3/5 Patti Smith has always had the ability to produce a nervous panic in this listener. It’s similar to finding yourself at a dinner party surrounded by avid readers locked into a discussion of an obscure Peruvian author while you nod dumbly and resist the urge to stick a fork into your thigh. The title of her new album, Banga, comes from a novel by Mikhail Bulgakov. ‘April Fool’ is inspired by Gogol, while ‘Constantine’s Dream’ is an imagining of a Piero della Francesca fresco. It’s a far cry from the title of the b-side of her 1974 debut single (Google it).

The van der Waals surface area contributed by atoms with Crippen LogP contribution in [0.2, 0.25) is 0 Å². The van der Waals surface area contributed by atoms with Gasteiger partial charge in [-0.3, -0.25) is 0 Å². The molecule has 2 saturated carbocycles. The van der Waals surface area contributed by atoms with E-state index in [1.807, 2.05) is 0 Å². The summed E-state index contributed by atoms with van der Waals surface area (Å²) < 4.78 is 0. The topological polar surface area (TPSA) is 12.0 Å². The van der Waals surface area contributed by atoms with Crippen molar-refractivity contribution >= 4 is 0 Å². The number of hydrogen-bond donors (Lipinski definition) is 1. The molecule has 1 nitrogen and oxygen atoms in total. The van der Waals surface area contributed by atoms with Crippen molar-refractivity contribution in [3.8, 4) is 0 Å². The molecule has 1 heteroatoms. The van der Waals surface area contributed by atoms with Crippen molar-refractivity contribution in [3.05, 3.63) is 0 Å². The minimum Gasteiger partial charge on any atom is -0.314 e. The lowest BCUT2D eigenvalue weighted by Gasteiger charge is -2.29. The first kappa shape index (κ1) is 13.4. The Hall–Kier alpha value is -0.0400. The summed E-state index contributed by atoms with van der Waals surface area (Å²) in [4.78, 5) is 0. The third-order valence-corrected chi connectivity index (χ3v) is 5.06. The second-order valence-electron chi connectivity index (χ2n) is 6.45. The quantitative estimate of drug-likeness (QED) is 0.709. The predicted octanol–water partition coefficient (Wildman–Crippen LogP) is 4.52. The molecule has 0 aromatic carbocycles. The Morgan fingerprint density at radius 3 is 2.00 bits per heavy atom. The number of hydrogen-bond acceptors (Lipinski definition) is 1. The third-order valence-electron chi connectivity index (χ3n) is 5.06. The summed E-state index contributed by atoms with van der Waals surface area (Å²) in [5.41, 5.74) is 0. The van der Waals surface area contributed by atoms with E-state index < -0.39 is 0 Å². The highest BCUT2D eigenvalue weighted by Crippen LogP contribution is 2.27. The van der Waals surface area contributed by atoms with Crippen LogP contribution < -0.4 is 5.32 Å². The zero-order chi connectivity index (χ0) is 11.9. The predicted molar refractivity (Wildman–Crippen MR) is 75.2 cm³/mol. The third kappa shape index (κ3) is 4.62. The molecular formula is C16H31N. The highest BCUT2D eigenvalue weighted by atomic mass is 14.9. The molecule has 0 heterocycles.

Yet, despite lofty references, Smith’s latest is still hugely nourishing, with or without the PhD. ‘Mosaik’ and ‘Fuji-san’ recall post-Maharishi Beatles songs such as ‘Dear Prudence’ in their raga-like splendour, while the title tune brings to mind the sweeping desert rock of Tinariwen. In contrast, the gentle elegance of piano-led tracks like ‘Maria’ expose an intimate side rarely heard from the punk matriarch.